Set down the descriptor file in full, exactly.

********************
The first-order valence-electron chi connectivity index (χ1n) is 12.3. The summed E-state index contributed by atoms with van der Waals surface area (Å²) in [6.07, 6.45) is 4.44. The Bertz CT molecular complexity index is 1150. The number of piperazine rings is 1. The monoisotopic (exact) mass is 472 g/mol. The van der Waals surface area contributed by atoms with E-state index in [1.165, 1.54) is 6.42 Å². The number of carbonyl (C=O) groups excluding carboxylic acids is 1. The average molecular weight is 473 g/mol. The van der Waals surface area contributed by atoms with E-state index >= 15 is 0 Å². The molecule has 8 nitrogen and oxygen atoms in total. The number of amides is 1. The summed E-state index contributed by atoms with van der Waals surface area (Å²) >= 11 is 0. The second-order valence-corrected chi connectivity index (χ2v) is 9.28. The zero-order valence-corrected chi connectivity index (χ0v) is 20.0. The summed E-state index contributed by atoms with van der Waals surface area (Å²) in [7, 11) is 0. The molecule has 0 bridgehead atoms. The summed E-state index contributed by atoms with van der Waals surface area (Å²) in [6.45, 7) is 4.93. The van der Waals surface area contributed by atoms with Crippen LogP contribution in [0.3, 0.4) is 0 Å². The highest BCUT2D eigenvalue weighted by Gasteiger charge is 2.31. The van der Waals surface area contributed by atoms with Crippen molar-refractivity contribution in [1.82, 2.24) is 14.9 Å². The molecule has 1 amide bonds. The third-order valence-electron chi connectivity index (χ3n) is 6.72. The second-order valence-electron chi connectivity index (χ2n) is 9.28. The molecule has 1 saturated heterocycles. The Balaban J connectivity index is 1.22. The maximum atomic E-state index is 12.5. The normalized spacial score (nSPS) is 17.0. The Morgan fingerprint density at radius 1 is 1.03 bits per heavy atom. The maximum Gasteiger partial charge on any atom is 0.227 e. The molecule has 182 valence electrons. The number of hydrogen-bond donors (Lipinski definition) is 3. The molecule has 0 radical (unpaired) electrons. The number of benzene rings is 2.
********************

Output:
The first-order valence-electron chi connectivity index (χ1n) is 12.3. The summed E-state index contributed by atoms with van der Waals surface area (Å²) in [6.07, 6.45) is 4.44. The Bertz CT molecular complexity index is 1150. The number of piperazine rings is 1. The monoisotopic (exact) mass is 472 g/mol. The van der Waals surface area contributed by atoms with E-state index in [1.165, 1.54) is 6.42 Å². The number of carbonyl (C=O) groups excluding carboxylic acids is 1. The average molecular weight is 473 g/mol. The van der Waals surface area contributed by atoms with E-state index >= 15 is 0 Å². The molecule has 8 nitrogen and oxygen atoms in total. The number of amides is 1. The summed E-state index contributed by atoms with van der Waals surface area (Å²) >= 11 is 0. The second-order valence-corrected chi connectivity index (χ2v) is 9.28. The zero-order valence-corrected chi connectivity index (χ0v) is 20.0. The summed E-state index contributed by atoms with van der Waals surface area (Å²) in [7, 11) is 0. The molecule has 0 bridgehead atoms. The summed E-state index contributed by atoms with van der Waals surface area (Å²) in [6.45, 7) is 4.93. The van der Waals surface area contributed by atoms with Crippen LogP contribution in [0.3, 0.4) is 0 Å². The highest BCUT2D eigenvalue weighted by Gasteiger charge is 2.31. The van der Waals surface area contributed by atoms with Crippen molar-refractivity contribution in [1.82, 2.24) is 14.9 Å². The molecule has 1 amide bonds. The third-order valence-electron chi connectivity index (χ3n) is 6.72. The second-order valence-electron chi connectivity index (χ2n) is 9.28. The molecule has 1 saturated heterocycles. The Balaban J connectivity index is 1.22. The maximum atomic E-state index is 12.5. The normalized spacial score (nSPS) is 17.0. The Morgan fingerprint density at radius 1 is 1.03 bits per heavy atom. The maximum Gasteiger partial charge on any atom is 0.227 e. The molecule has 182 valence electrons. The number of hydrogen-bond donors (Lipinski definition) is 3. The molecule has 0 radical (unpaired) electrons. The number of benzene rings is 2.